Jacek Stramski

A second challenge to the mandatory litigation stay provision in the state’s sinkhole neutral evaluation program was recently filed at the Florida Supreme Court. Bellas v. Citizens Property Ins. Corp. (SC14-1889). The Supreme Court has yet to rule on whether it will accept jurisdiction in this case, or its earlier filed companion, Hanos v. Citizens Property Ins. Corp. (SC14-1360).

Neutral evaluation, an alternative dispute mechanism under s. 627.7074, Fla. Stat., is mandatory if requested by either party (insured or insurer) to a sinkhole dispute. Following amendment to the statute in 2011, any court proceeding related to the subject matter of neutral evaluation “shall be stayed pending completion of the neutral evaluation” regardless of when the stay is noticed. Section 627.7074(10), Fla. Stat.

The facts in Bellas and Hanos are similar. Following a dispute between policyholders and the insurer as to the appropriate remediation for sinkhole damage, suit was filed against the insurer. Shortly before the scheduled trials, Citizens requested neutral evaluation. The trial courts held that the right to neutral evaluation was waived by Citizens because of the substantial pre-trial litigation it had engaged in. On petitions for a writ of certiorari and mandamus, the Second District Court of Appeal ruled that the language of the statute was clear and that a waiver of the statutory right to neutral evaluation could not be found merely because it was requested late into litigation, as set forth in its prior decision in Citizens Property Ins. Corp. v. Trapeo, 136 So.3d 670 (Fla. 2d DCA 2014).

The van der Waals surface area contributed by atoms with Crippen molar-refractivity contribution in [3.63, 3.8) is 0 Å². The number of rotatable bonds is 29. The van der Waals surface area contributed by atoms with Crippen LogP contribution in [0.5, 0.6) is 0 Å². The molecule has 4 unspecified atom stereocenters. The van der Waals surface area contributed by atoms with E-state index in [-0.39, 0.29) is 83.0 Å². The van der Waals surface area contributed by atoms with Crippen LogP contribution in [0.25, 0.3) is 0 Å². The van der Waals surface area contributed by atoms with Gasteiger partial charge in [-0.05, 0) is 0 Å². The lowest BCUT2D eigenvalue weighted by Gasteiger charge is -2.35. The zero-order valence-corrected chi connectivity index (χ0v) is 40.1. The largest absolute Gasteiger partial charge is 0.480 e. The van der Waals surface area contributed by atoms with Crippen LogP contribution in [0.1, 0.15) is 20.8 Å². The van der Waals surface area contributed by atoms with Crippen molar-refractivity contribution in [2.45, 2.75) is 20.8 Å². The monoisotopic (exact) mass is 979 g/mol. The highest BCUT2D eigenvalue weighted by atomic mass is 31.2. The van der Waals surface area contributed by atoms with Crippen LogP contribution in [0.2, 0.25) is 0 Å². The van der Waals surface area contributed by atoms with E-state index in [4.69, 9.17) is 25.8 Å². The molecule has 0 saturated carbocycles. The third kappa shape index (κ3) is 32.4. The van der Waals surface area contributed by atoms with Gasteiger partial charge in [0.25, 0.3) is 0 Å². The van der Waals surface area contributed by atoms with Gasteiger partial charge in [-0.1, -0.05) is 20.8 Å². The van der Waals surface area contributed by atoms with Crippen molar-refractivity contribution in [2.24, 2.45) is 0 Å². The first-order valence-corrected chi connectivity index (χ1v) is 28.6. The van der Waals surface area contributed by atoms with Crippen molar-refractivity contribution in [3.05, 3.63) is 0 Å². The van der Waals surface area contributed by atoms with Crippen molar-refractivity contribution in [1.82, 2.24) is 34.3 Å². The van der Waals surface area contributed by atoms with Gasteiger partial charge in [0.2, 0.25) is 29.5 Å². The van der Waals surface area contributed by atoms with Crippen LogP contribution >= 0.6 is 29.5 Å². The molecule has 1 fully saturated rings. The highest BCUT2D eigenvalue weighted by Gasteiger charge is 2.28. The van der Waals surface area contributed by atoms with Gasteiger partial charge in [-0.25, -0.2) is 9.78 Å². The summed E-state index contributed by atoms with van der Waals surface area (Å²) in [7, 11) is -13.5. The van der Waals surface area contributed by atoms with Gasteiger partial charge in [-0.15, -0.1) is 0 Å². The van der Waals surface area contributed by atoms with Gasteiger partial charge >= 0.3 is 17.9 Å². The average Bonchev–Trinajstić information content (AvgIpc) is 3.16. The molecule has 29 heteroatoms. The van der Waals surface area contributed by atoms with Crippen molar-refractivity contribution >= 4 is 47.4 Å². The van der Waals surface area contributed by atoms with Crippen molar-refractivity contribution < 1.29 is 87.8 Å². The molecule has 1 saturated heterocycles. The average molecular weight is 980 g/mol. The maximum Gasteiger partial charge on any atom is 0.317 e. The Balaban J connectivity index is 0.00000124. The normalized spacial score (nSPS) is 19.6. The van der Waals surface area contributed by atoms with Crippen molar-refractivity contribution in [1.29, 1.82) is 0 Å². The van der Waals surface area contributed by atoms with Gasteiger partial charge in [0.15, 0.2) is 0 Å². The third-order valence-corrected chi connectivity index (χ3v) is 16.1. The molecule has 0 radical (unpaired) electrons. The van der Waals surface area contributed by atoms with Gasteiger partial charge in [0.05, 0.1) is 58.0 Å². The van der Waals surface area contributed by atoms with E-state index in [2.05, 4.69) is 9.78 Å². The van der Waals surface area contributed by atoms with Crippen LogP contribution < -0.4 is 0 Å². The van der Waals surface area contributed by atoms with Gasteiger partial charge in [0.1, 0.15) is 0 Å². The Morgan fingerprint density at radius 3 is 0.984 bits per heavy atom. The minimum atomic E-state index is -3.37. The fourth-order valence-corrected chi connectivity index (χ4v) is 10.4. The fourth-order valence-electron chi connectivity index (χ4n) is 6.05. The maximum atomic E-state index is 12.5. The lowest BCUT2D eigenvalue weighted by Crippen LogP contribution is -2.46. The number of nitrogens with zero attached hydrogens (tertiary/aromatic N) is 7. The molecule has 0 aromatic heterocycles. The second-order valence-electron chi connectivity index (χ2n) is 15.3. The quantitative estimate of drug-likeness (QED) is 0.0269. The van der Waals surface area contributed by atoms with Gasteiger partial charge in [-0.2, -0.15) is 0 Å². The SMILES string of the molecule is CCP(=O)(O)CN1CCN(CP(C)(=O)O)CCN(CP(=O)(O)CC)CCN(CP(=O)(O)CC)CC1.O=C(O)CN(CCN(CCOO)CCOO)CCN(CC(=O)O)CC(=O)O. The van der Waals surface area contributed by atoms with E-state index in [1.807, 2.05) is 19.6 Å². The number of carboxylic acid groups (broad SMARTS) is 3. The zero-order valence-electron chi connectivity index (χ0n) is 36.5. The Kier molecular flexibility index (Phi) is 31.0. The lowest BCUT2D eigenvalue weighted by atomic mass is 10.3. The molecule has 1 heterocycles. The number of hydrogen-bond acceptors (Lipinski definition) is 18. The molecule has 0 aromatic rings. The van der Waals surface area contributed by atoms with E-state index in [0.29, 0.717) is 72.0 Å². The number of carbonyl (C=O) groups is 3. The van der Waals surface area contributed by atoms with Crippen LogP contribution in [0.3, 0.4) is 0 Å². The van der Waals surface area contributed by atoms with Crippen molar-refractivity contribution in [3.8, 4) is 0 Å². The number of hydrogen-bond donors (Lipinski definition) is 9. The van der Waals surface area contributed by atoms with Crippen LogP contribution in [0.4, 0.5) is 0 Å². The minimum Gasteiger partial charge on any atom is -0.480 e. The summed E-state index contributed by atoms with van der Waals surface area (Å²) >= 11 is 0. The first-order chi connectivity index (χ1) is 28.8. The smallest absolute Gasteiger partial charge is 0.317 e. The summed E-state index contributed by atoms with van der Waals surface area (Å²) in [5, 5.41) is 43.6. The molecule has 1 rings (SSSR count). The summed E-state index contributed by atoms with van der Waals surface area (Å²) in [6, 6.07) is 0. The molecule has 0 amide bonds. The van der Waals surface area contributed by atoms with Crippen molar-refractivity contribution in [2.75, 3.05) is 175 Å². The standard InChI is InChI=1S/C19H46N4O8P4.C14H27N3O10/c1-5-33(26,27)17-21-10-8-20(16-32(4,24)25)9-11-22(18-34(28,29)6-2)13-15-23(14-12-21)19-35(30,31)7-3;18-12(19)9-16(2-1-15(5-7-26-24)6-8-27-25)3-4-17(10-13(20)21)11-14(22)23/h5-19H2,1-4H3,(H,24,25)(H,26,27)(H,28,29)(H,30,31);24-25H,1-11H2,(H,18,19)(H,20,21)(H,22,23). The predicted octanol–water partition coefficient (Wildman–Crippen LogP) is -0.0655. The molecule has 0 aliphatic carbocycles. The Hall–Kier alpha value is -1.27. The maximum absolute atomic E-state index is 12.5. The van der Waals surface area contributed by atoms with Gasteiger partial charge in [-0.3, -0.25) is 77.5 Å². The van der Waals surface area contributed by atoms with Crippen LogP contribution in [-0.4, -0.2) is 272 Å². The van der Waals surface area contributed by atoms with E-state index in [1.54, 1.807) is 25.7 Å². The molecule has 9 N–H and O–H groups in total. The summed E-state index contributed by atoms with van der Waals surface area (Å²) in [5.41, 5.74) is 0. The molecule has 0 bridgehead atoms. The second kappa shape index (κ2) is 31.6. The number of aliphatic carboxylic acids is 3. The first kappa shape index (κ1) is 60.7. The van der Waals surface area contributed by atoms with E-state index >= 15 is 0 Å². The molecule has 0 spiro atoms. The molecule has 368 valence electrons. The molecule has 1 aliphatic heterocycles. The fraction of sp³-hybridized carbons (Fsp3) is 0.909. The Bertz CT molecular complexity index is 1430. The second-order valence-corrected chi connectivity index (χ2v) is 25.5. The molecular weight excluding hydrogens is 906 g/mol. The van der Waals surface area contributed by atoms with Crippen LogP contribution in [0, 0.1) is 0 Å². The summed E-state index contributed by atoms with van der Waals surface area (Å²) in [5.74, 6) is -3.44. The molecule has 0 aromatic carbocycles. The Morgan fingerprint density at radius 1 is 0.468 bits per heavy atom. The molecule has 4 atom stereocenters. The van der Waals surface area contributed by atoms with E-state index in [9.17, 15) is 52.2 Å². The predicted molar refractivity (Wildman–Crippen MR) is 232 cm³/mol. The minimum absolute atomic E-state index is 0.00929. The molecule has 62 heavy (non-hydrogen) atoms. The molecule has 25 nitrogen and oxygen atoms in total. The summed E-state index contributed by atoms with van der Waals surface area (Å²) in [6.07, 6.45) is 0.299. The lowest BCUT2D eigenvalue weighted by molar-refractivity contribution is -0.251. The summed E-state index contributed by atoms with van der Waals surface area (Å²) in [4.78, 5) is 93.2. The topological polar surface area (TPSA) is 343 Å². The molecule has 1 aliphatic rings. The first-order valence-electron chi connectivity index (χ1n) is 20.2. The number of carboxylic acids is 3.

Bellas and Hanos argue that interpreting the neutral evaluation statute as the Second District results in an unconstitutional violation of the separation of powers by allowing legislation (in this case the mandatory stay) to impermissibly impinge on court procedure, and therefore creates conflict jurisdiction with previous Court decisions to permit review of the decision below. Additionally, Bellas and Hanos take issue with the Second DCA’s statement in Trapeo that only the Department of Financial Services, and not the courts, have authority to determine whether the right to neutral evaluation has been waived. They argue that such an interpretation of s. 627.7074, Fla. Stat., would constitute an unlawful delegation of judicial authority to the department, an agency of the executive branch.

It remains to be seen whether the Supreme Court will agree to consider these cases.

Court May Consider Challenge to Sinkhole Neutral Evaluation

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